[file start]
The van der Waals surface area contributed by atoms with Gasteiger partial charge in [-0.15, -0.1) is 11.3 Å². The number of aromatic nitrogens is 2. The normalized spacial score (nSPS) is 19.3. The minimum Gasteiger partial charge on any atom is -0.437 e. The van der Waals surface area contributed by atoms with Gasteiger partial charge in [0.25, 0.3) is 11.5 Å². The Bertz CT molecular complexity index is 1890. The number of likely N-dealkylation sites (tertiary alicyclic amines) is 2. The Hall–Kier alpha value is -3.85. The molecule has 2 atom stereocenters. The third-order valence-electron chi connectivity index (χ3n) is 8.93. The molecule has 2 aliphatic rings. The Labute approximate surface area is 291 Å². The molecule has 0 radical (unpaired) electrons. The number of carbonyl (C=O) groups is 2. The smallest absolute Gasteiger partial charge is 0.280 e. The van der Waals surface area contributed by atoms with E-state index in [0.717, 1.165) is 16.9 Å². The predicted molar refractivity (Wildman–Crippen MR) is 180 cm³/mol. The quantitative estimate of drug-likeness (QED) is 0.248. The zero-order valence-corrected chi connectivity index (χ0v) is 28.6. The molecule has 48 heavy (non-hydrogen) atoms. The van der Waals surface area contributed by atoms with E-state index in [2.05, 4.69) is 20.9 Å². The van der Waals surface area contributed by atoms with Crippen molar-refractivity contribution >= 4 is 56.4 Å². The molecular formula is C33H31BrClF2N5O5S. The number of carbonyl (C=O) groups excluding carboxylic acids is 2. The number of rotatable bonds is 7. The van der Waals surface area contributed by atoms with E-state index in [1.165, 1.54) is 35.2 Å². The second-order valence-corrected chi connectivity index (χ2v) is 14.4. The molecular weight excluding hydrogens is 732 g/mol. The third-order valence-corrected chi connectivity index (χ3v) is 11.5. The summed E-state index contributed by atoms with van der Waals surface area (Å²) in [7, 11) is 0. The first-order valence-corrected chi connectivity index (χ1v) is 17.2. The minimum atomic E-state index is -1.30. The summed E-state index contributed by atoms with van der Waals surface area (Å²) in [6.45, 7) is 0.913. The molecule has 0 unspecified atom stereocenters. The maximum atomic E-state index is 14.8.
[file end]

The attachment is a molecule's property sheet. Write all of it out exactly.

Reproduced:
The van der Waals surface area contributed by atoms with Gasteiger partial charge in [-0.15, -0.1) is 11.3 Å². The number of aromatic nitrogens is 2. The normalized spacial score (nSPS) is 19.3. The minimum Gasteiger partial charge on any atom is -0.437 e. The van der Waals surface area contributed by atoms with Gasteiger partial charge in [0.25, 0.3) is 11.5 Å². The Bertz CT molecular complexity index is 1890. The number of likely N-dealkylation sites (tertiary alicyclic amines) is 2. The Hall–Kier alpha value is -3.85. The molecule has 2 atom stereocenters. The third-order valence-electron chi connectivity index (χ3n) is 8.93. The molecule has 2 aliphatic rings. The Labute approximate surface area is 291 Å². The molecule has 0 radical (unpaired) electrons. The number of carbonyl (C=O) groups is 2. The smallest absolute Gasteiger partial charge is 0.280 e. The van der Waals surface area contributed by atoms with E-state index in [0.717, 1.165) is 16.9 Å². The predicted molar refractivity (Wildman–Crippen MR) is 180 cm³/mol. The quantitative estimate of drug-likeness (QED) is 0.248. The zero-order valence-corrected chi connectivity index (χ0v) is 28.6. The molecule has 48 heavy (non-hydrogen) atoms. The van der Waals surface area contributed by atoms with E-state index in [2.05, 4.69) is 20.9 Å². The van der Waals surface area contributed by atoms with Crippen molar-refractivity contribution >= 4 is 56.4 Å². The molecular formula is C33H31BrClF2N5O5S. The number of carbonyl (C=O) groups excluding carboxylic acids is 2. The number of rotatable bonds is 7. The van der Waals surface area contributed by atoms with E-state index in [1.165, 1.54) is 35.2 Å². The second-order valence-corrected chi connectivity index (χ2v) is 14.4. The molecular weight excluding hydrogens is 732 g/mol. The third-order valence-corrected chi connectivity index (χ3v) is 11.5. The summed E-state index contributed by atoms with van der Waals surface area (Å²) in [7, 11) is 0. The first-order valence-corrected chi connectivity index (χ1v) is 17.2. The minimum atomic E-state index is -1.30. The summed E-state index contributed by atoms with van der Waals surface area (Å²) in [6.45, 7) is 0.913. The molecule has 0 unspecified atom stereocenters. The maximum atomic E-state index is 14.8.